HONOLULU – Governor David Y. Ige and the Hawaii Department of Transportation (HDOT) Airports Division are ushering in the next phase of the airport modernization plan with the start of construction on the new Mauka Concourse, which will deliver additional gate capacity capable of handling larger aircraft and 260,000 square feet of environmentally friendly space designed to enhance the overall passenger experience.
“I’m thrilled to get underway with construction of a new concourse at the state’s busiest airport. In two and a half years, we will deliver a beautiful new facility to the residents of our state and the visitors who come to Hawaii from around the world,” said Governor David Y. Ige.
“The project is really the tangible first step in the modernization of the Daniel K. Inouye International Airport and will add much needed gates to accommodate growing demand at Hawaii’s busiest airport,” said Blaine Miyasato, Airlines Committee of Hawaii Co-Chair. “We look forward to the opening of a new world class facility here in Honolulu.”
The new $220 million two level Mauka Concourse will be located on the Ewa side of the airport and will connect with Terminal 1 (the current Interisland Terminal). The Leadership in Energy and Environmental Design (LEED) Silver Certified facility will accommodate eleven narrow body aircraft or six wide body aircraft. The second level departure area will include a new air-conditioned Transportation Security Administration (TSA) checkpoint with six lanes to screen passengers faster and reduce the amount of time spent in security lines.
The concourse will feature a connecting walkway to Terminal 1, passenger holdrooms and boarding areas, restrooms, information kiosks and agricultural screening to allow for domestic departures. A new Ramp Control Office will be constructed, with gate management, flight management and fire alarm systems that tie back to the existing State Ramp Control Office.
HDOT will continue its public private partnership with airport concessionaires to add popular amenities such as retail and restaurant concessions in the new Mauka Concourse.
“We want the airport to be part of a person’s vacation experience and the new Mauka Concourse will help accomplish that goal. Passengers will be able to shop for fine merchandise or enjoy a meal or beverage in a relaxing environment before or after their flight,” said Peter Fithian, Airport Concessionaires Committee Chairman.
Work is currently underway on airfield and utility infrastructure work which are necessary to allow wide body aircraft access to the new gates. Airfield work includes widening taxilanes, new aircraft parking aprons, modifications to the existing hydrant fueling system, inclusive of new fuel hydrant pits, new passenger loading bridges, and installation of a jet blast fence to shield pedestrians and vehicles on the adjacent surface streets. Ramp level areas will also include spaces available for future tenant offices, ground vehicle access, baggage handling, storage, and common areas for waste recycling.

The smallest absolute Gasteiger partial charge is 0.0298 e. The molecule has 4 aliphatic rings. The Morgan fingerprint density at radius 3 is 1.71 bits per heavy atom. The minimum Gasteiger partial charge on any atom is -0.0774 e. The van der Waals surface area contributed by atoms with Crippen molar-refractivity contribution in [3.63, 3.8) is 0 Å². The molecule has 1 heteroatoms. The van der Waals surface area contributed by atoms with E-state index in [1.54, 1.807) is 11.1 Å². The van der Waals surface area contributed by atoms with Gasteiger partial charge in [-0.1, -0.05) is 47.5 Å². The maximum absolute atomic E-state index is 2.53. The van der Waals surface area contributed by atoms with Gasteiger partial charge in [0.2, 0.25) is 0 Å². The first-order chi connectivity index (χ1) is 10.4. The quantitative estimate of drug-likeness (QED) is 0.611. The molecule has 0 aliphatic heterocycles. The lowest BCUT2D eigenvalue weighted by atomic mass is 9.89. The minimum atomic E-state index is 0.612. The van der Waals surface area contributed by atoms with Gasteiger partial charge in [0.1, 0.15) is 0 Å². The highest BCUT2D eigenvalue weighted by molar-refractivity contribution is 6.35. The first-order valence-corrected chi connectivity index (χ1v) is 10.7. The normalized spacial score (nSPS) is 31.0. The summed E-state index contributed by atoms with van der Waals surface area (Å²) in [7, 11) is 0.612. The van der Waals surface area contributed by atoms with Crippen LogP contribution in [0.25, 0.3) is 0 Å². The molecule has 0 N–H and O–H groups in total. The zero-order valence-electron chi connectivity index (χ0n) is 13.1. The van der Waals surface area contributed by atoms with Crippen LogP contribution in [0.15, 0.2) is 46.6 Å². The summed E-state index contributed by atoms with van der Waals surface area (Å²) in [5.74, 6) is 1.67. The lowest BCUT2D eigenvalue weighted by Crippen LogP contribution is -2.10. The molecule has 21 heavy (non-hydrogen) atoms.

The project also includes the construction of a pre-arranged ground transportation area to accommodate passenger transportation needs. Improvements include restriping of the parking stalls, construction of sidewalks and covered waiting areas, and restroom facilities. Landside site work also includes utility infrastructure and improvements to Aolele Street.
To make room for the new Mauka Concourse, the project will demolish the existing Commuter Terminal building and annex, including the ground level parking Lot B and terminal roadways. Public parking will be discontinued in parking lot B on June 1, 2018. To view the map of the closed parking area effective click here.
On May 29, 2018 Mokulele Airlines moved locations to Terminal 3 located on the Diamond Head side of the airport with its entrance on Aolele Street between the Delta Cargo and United Cargo facilities. For more information on the new Mokulele Airlines location click here.
HDOT is implementing a new numbering system for all gates, baggage claims and signage at HNL in order to accommodate the future gate expansion at the Mauka and Diamond Head Concourses, and to provide more efficient signage to direct people through airport property, while upgrading the look of the signage, which has not been updated in more than a quarter century. For more information on the new sign and numbering system click here.
The Mauka Concourse construction is anticipated to be completed and delivered to the public by the end of 2020.
HDOT is self-sustaining and does not receive State general funds to operate, meaning HDOT does not receive funding from sources like income tax to build projects like this. Instead HDOT generates its own revenue through user fees. In the case of the airports, project costs come from concessions and airline revenue. Primary sources of funding includes landing fees, terminal rentals, parking revenue, rental car customer facility charges, passenger facility charges and federal grants.